Look no further for reasons to indulge in a fabulous massage: recent research shows that massage does much more than simply making you feel good. It actually causes biological changes by decreasing cortisol (the stress hormone) and increases white blood cells important in defending your immune system. Read more about the study, published in The Journal of Alternative and Complementary Medicine, in this New York Times story.
Even though you probably don’t need extra reasons to kiss your child as much as possible (it comes naturally to mamas like you!), it’s good to know that science tells us those smooches may benefit your child’s health, too.
A study published earlier this year in Molecular Psychiatry showed that “early childhood experiences can have a lasting effect on health by influencing a person’s risk for chronic inflammation, the immune reaction that is the body’s first line of defense against disease,” reported MSNBC.com.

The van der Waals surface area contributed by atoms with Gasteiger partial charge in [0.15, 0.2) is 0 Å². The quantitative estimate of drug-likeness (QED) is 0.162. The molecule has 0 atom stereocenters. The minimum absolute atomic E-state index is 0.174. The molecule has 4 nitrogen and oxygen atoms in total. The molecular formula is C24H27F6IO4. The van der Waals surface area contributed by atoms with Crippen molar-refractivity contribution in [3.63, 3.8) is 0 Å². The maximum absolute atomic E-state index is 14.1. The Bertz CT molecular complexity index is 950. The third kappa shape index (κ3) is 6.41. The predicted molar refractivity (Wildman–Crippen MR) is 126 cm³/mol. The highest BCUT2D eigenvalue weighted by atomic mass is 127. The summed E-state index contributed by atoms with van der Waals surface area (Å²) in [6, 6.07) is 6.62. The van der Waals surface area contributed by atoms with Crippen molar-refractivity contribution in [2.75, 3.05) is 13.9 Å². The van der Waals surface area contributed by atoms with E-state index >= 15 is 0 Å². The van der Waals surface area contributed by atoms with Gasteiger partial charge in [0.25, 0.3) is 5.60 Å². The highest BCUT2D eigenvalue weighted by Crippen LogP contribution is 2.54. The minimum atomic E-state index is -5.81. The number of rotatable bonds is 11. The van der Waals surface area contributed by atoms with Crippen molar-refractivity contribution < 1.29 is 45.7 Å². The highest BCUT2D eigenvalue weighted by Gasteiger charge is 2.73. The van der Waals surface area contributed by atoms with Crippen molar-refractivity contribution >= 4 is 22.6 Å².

Researchers took blood samples from 53 adults— half reporting warm, loving relationships when growing up with mom, and the other half reporting more distant relationships. “Subjects who had a warm bond with mom expressed fewer genetic markers of inflammation, which over time can take a toll on the body” and lead to disease, the story reported.
So snuggle in close to your child the next time he or she needs a little extra lovin’. You may be helping to create a lifetime of better health, on top of creating loving memories. (One more good reason to come to BYOB — Bring Your Own Baby yoga — Tots, Kids or Family Yoga at Blooma!)
The University of Minnesota is looking for pregnant mamas to participate in an exercise and wellness study — and they’ll pay you $75 if you qualify and take part! Check out the details below or online.